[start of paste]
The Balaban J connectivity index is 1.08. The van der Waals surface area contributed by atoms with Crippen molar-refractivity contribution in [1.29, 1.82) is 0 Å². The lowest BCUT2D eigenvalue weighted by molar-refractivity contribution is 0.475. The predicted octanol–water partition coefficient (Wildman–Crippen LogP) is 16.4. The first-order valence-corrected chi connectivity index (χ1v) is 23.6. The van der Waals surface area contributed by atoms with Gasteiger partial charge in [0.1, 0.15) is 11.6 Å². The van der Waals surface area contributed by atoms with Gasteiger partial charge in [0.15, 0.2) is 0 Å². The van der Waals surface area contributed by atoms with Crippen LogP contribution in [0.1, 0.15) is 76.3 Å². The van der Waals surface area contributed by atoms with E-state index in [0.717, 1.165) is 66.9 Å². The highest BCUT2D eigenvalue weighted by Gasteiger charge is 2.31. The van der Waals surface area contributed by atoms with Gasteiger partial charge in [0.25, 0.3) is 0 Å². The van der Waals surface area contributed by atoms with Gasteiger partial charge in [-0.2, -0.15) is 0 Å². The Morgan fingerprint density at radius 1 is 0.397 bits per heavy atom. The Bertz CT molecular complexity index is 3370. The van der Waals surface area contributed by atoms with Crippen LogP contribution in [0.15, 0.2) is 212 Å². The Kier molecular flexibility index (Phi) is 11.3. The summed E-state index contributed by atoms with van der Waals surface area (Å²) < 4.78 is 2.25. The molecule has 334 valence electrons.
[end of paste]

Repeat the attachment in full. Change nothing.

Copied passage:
The Balaban J connectivity index is 1.08. The van der Waals surface area contributed by atoms with Crippen molar-refractivity contribution in [1.29, 1.82) is 0 Å². The lowest BCUT2D eigenvalue weighted by molar-refractivity contribution is 0.475. The predicted octanol–water partition coefficient (Wildman–Crippen LogP) is 16.4. The first-order valence-corrected chi connectivity index (χ1v) is 23.6. The van der Waals surface area contributed by atoms with Gasteiger partial charge in [0.1, 0.15) is 11.6 Å². The van der Waals surface area contributed by atoms with Gasteiger partial charge in [0.15, 0.2) is 0 Å². The van der Waals surface area contributed by atoms with Crippen LogP contribution in [0.1, 0.15) is 76.3 Å². The van der Waals surface area contributed by atoms with E-state index in [0.717, 1.165) is 66.9 Å². The highest BCUT2D eigenvalue weighted by Gasteiger charge is 2.31. The van der Waals surface area contributed by atoms with Gasteiger partial charge in [0.25, 0.3) is 0 Å². The van der Waals surface area contributed by atoms with Gasteiger partial charge in [-0.2, -0.15) is 0 Å². The Morgan fingerprint density at radius 1 is 0.397 bits per heavy atom. The Bertz CT molecular complexity index is 3370. The van der Waals surface area contributed by atoms with Crippen LogP contribution in [0.15, 0.2) is 212 Å². The Kier molecular flexibility index (Phi) is 11.3. The summed E-state index contributed by atoms with van der Waals surface area (Å²) < 4.78 is 2.25. The molecule has 334 valence electrons.